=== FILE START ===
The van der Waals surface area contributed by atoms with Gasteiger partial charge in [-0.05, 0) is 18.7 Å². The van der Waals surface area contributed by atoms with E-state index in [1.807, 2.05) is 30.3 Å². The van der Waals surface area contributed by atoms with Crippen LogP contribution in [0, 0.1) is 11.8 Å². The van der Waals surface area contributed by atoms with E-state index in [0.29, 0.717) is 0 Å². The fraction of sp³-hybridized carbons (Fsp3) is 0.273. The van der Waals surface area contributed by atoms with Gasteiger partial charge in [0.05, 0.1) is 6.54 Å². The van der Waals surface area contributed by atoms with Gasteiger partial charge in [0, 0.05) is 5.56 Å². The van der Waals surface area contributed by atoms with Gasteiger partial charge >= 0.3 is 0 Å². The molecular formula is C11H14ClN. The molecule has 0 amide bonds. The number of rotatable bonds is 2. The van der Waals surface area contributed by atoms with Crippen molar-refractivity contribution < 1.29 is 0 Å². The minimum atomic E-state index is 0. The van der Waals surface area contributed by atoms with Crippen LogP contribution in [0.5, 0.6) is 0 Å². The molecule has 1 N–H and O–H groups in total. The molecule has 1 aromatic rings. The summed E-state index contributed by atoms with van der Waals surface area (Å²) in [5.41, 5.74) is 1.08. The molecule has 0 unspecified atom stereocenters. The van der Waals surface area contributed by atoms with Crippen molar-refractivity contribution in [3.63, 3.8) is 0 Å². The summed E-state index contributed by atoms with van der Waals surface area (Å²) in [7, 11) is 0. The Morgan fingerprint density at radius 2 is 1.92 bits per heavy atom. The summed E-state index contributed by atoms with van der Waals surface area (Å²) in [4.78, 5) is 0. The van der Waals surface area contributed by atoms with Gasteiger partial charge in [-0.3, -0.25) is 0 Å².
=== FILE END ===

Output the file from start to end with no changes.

The van der Waals surface area contributed by atoms with Gasteiger partial charge in [-0.05, 0) is 18.7 Å². The van der Waals surface area contributed by atoms with E-state index in [1.807, 2.05) is 30.3 Å². The van der Waals surface area contributed by atoms with Crippen LogP contribution in [0, 0.1) is 11.8 Å². The van der Waals surface area contributed by atoms with E-state index in [0.29, 0.717) is 0 Å². The fraction of sp³-hybridized carbons (Fsp3) is 0.273. The van der Waals surface area contributed by atoms with Gasteiger partial charge in [0.05, 0.1) is 6.54 Å². The van der Waals surface area contributed by atoms with Gasteiger partial charge in [0, 0.05) is 5.56 Å². The van der Waals surface area contributed by atoms with Gasteiger partial charge >= 0.3 is 0 Å². The molecular formula is C11H14ClN. The molecule has 0 amide bonds. The number of rotatable bonds is 2. The van der Waals surface area contributed by atoms with Crippen molar-refractivity contribution < 1.29 is 0 Å². The minimum atomic E-state index is 0. The van der Waals surface area contributed by atoms with Crippen LogP contribution in [0.5, 0.6) is 0 Å². The molecule has 1 N–H and O–H groups in total. The molecule has 1 aromatic rings. The summed E-state index contributed by atoms with van der Waals surface area (Å²) in [5.41, 5.74) is 1.08. The molecule has 0 unspecified atom stereocenters. The van der Waals surface area contributed by atoms with Crippen molar-refractivity contribution in [3.63, 3.8) is 0 Å². The summed E-state index contributed by atoms with van der Waals surface area (Å²) in [7, 11) is 0. The Morgan fingerprint density at radius 2 is 1.92 bits per heavy atom. The summed E-state index contributed by atoms with van der Waals surface area (Å²) in [4.78, 5) is 0. The van der Waals surface area contributed by atoms with Gasteiger partial charge in [-0.3, -0.25) is 0 Å².